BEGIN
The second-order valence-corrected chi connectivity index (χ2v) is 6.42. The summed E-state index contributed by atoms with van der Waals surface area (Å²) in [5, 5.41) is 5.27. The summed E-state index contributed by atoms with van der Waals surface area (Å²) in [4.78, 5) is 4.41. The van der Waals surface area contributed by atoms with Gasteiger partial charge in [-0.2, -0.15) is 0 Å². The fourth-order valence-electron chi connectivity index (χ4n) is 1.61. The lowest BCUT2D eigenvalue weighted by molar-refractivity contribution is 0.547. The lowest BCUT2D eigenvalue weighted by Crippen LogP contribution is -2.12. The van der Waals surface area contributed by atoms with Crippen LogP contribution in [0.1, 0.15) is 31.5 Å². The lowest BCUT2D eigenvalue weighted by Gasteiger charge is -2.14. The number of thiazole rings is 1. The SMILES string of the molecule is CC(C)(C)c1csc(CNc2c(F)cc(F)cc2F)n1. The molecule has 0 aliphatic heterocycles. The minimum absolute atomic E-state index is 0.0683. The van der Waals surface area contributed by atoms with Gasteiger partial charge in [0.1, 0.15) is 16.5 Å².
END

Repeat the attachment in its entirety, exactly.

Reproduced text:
The second-order valence-corrected chi connectivity index (χ2v) is 6.42. The summed E-state index contributed by atoms with van der Waals surface area (Å²) in [5, 5.41) is 5.27. The summed E-state index contributed by atoms with van der Waals surface area (Å²) in [4.78, 5) is 4.41. The van der Waals surface area contributed by atoms with Gasteiger partial charge in [-0.2, -0.15) is 0 Å². The fourth-order valence-electron chi connectivity index (χ4n) is 1.61. The lowest BCUT2D eigenvalue weighted by molar-refractivity contribution is 0.547. The lowest BCUT2D eigenvalue weighted by Crippen LogP contribution is -2.12. The van der Waals surface area contributed by atoms with Crippen LogP contribution in [0.1, 0.15) is 31.5 Å². The lowest BCUT2D eigenvalue weighted by Gasteiger charge is -2.14. The number of thiazole rings is 1. The SMILES string of the molecule is CC(C)(C)c1csc(CNc2c(F)cc(F)cc2F)n1. The molecule has 0 aliphatic heterocycles. The minimum absolute atomic E-state index is 0.0683. The van der Waals surface area contributed by atoms with Gasteiger partial charge in [0.1, 0.15) is 16.5 Å².